Kill them and grab their assets. Whether it is Third World countries like the Congo, or Second World Countries like Chile, or lesser First World countries like Greece, or core First World countries like, lately, the US, the game is to bleed their assets to the point where their social structures disintegrate. At that point, the neoliberal looting machine can be fastened to them.

Ever since Reagan, the ruling class has been "starving the beast". PBS was one of the first targets. They surrendered decades ago. Their hasn't been any honest/unbiased (i.e., potentially embarrasing to the ruling class0 programming since then. Knowing that, I had little hope for Mr. Burns's propaganda exercise.

As I said in the first sentence of the first post in the series, "I was certainly not expecting real history".

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ggersh's picture

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“We now live in a nation where doctors destroy health, lawyers destroy justice, universities destroy knowledge, governments destroy freedom, the press destroys information, religion destroys morals, and our banks destroy the economy”
Chris Hedges

please send your essays to Ken Burns. He needs to read them and to know people like you are aware of reality and able to publish it immediately.

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arendt's picture

@Linda Wood

It wastes your time and annoys the pig. Sad

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thank you for your efforts correcting this whitewash of war.

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arendt's picture


I know what I lived through, and Mr. Burns is doctoring reality.

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arendt's picture

I bring this up to emphasize that all this covert terror stuff was going on long before 1967. The Phoenix Program was not the begining of terror; it was simply the rationalization of terror.

Word of warning. The snip below is from a website with fractured English, a website that confusingly mixes quotes with commentary. So, I would double check these facts. But, they are highly likely to be valid.

Nelson H. Brickham, Chief of Field Operations Section intelligence liaison, and authentic creator of Phoenix, was the man who launched the following projects within CORDS:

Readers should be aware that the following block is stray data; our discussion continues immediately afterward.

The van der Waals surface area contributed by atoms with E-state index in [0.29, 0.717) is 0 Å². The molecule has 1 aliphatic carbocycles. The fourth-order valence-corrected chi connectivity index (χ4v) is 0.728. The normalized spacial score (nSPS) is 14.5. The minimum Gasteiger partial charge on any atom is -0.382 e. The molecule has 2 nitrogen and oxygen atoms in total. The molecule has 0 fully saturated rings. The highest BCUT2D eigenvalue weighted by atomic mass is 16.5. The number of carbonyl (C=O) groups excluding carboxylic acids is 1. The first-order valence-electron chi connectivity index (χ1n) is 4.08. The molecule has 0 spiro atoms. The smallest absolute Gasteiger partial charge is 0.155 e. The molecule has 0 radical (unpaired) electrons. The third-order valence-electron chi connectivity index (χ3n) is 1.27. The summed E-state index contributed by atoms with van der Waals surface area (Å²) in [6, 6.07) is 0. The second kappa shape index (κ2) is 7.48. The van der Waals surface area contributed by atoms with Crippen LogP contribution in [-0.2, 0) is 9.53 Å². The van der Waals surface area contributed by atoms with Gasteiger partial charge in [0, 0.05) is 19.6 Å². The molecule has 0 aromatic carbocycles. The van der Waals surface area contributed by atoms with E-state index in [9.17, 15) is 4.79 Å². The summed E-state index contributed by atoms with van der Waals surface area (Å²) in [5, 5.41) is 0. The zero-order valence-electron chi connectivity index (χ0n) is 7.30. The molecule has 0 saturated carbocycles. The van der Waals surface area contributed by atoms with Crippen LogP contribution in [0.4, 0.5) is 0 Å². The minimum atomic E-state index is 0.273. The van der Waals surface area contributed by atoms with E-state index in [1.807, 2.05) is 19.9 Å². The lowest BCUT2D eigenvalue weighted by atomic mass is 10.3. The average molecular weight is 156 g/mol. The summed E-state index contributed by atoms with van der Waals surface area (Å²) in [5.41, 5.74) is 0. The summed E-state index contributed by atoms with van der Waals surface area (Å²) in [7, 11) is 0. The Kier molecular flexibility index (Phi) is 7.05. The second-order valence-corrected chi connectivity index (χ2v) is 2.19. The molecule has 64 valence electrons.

- HIP ("Hamlet Informant Project"): The CIA and Special Branch (Vietnamese officials not operating as intelligence agents but as detectives) were engaged in recruiting informants throughout South Vietnam. The CIA informants paid only if the accused confessed that he was part of the Vietcong infrastructure (IVC).

- PIC ("Province Interrogation Center"): The CIA abducted political leaders, students, trade unionists and journalists close to the communist ideologies and recruit PIC centers that were built torture chambers in all provinces of South Vietnam by the architectural firm specializing in the construction of bunkers and prisons "Pacific Architects & Enginners".

- PVI ("Vietcong Infrastructure Penetrations"): The IVC was attacked putting pressure on family members or on their people. Once arrested a member of VC, was tortured until he gave the name of his people and their families. Once done, the members of the Special Division conducted a raid, the captured (most were usually women) and were raped in front of the detainee This program was directed personally by Brickham.

Meanwhile, the head of the CIA station in Saigon, John Limond Hart, had its own covert action program, which was coordinated by his deputy, Tom Donahue. This program clashed often with that of Brickham, despite having much larger budget was less effective, partly because Hart used paramilitary Cubans from the Bay of Pigs, rather than South Vietnamese staff.

To end this competition, Colby decided on arrival to unify all covert CIA operations programs in South Vietnam under the name of PHOENIX. It was necessary to unite the efforts of the CIA, the FAS of the U.S., South Vietnamese Special Branch, and the Central Intelligence Organization of Vietnam.

The Phoenix program in its infancy was called ICEX ("Intelligence Coordination and Explotation"), and although it was under command of the army, it had its own chain of command, directed by William Colby himself.

The first step by the CIA was the creation of the PRU ("Provincial Reconnaissance Units") paramilitary units comprising of volunteers South Vietnamese soldiers and Americans SEALS , whose mission was to attack the enemy in their territory, in rural areas.


Dog save us - Cuban paramilitaries running torture programs.